In making light his primary medium, Dan Flavin (1933--1996) established himself as one of the most innovative and significant artists of the minimalist movement. A new generation encountered Flavin's work through the critically acclaimed exhibition Dan Flavin: A Retrospective, which opened in October 2004 at the National Gallery of Art, Washington. Dan Flavin: New Light includes essays that respond to this exhibition and to the renewed interest in Flavin's work and its place in 20th-century art. In this volume, six leading scholars of contemporary art consider the ambiguities and multiple resonances of Flavin's light works. Each addresses the ontological complexity of the work----object-based, yet "situational," and painterly in its deployment of colored light----within the insistently sculptural world of minimalism. The book's contributors interpret this tension by exploring Flavin's early assemblages, the relationship of drawing to his installation practice, the specificity of his materials and their operation in actual space, and the openly ambivalent place of Flavin's work within the history of late modernism.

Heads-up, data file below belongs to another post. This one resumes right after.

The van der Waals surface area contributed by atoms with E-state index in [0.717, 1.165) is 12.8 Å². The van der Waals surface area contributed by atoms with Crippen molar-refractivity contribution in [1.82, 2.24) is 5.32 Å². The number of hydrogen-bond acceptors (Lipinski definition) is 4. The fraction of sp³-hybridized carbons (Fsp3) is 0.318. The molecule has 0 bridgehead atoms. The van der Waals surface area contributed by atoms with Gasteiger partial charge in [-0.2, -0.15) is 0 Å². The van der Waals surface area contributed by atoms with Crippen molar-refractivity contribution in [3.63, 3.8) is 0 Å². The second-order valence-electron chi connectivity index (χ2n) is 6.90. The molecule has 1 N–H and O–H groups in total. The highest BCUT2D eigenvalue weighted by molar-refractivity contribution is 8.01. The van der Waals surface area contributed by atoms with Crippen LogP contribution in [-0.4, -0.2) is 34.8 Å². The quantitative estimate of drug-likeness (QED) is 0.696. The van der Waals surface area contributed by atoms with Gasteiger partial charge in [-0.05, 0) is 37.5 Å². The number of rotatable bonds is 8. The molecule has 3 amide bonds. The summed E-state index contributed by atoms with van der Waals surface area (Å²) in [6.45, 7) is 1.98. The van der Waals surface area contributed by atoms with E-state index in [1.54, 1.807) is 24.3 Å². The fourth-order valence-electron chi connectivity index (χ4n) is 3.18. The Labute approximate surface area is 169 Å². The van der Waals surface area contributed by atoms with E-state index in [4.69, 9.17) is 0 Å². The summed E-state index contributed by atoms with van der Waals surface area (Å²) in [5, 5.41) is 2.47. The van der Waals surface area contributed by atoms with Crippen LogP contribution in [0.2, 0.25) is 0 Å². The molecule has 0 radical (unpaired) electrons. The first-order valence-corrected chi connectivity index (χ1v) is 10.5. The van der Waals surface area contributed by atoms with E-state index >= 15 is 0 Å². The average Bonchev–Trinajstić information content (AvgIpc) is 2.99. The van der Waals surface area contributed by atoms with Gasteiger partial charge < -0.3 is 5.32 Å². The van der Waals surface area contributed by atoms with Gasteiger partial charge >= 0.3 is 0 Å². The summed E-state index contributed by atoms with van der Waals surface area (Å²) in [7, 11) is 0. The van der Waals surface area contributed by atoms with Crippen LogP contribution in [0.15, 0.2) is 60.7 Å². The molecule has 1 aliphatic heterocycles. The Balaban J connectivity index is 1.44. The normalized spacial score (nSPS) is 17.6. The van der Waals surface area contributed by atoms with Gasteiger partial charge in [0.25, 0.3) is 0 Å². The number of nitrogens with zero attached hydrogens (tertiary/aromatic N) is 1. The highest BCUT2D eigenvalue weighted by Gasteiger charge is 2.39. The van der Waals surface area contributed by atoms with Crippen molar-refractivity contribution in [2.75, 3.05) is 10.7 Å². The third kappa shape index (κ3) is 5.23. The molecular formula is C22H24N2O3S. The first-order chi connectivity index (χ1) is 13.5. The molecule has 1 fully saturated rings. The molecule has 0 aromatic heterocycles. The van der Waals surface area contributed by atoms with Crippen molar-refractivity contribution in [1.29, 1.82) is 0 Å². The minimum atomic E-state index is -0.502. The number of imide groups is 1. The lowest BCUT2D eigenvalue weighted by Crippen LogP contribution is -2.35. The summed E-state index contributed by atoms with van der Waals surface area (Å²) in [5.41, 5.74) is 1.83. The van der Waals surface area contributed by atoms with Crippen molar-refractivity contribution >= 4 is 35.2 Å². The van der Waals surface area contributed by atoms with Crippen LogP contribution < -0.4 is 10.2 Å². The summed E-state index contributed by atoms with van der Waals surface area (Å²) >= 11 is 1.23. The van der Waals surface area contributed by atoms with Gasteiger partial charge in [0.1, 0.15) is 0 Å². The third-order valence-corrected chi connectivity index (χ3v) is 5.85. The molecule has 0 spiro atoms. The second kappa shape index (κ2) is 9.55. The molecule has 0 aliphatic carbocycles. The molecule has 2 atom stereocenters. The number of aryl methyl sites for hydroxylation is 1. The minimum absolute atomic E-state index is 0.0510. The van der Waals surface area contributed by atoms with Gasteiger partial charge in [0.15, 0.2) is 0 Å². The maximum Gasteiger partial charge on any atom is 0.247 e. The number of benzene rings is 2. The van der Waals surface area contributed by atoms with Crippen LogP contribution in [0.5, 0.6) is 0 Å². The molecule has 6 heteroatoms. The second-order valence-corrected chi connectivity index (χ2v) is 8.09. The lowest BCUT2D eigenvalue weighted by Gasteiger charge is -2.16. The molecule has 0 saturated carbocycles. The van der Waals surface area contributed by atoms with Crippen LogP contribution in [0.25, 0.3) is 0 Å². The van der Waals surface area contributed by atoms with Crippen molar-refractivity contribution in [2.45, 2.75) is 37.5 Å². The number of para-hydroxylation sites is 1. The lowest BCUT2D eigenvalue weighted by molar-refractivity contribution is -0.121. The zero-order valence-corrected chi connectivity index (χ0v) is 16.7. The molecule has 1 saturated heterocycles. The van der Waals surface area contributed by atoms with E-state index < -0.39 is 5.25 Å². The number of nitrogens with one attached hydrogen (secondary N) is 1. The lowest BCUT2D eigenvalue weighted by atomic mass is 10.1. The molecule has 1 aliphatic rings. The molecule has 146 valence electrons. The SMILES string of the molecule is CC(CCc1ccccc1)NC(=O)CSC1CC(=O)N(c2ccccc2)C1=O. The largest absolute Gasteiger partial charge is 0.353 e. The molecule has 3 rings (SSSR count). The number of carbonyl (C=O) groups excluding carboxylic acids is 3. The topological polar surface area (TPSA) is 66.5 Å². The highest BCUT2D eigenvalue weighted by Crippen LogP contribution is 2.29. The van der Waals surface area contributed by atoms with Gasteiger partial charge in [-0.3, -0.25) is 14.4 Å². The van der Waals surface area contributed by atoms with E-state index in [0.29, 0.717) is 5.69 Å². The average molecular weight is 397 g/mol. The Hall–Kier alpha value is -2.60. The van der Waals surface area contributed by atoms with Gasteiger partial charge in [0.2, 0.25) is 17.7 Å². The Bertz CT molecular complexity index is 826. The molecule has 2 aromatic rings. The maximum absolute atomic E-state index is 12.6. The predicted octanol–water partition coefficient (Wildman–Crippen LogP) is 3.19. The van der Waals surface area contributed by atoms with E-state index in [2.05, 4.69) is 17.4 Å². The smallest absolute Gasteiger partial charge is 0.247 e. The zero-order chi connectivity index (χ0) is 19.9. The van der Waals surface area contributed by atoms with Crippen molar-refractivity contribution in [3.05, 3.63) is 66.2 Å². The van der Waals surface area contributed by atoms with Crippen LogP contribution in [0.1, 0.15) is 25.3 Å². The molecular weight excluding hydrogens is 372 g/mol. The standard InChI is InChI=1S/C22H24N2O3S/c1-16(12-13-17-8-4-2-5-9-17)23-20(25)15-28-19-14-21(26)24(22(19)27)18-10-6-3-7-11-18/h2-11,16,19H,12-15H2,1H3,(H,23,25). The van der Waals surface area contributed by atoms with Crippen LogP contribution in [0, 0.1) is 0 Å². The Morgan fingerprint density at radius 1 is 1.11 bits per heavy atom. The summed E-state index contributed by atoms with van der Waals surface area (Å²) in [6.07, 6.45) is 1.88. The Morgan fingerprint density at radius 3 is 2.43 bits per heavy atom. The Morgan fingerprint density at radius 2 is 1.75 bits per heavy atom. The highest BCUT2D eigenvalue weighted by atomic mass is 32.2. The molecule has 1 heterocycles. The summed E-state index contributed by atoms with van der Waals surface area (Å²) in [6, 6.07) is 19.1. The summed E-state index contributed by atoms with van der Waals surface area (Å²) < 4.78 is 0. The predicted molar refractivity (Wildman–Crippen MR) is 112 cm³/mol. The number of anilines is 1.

Also available from Yale University Press: DAN FLAVIN: A RETROSPECTIVE (ISBN 0-300-10632-7) DAN FLAVIN: THE COMPLETE LIGHTS (ISBN 0-300-10633-5)
Jeffrey Weiss is curator and head of modern and contemporary art at the National Gallery of Art, Washington. Briony Fer is professor of the history of art at University College, London. Hal Foster is Townsend Martin '17 Professor and chair of the Department of Art and Archaeology at Princeton University. Jeremy Gilbert-Rolfe is chair of the MFA Program in Art at Art Center College of Design. Alex Potts is Max Loehr Collegiate Professor and chair of the Department of History of Art at the University of Michigan, Ann Arbor. Anne M. Wagner is professor of modern art at the University of California, Berkeley.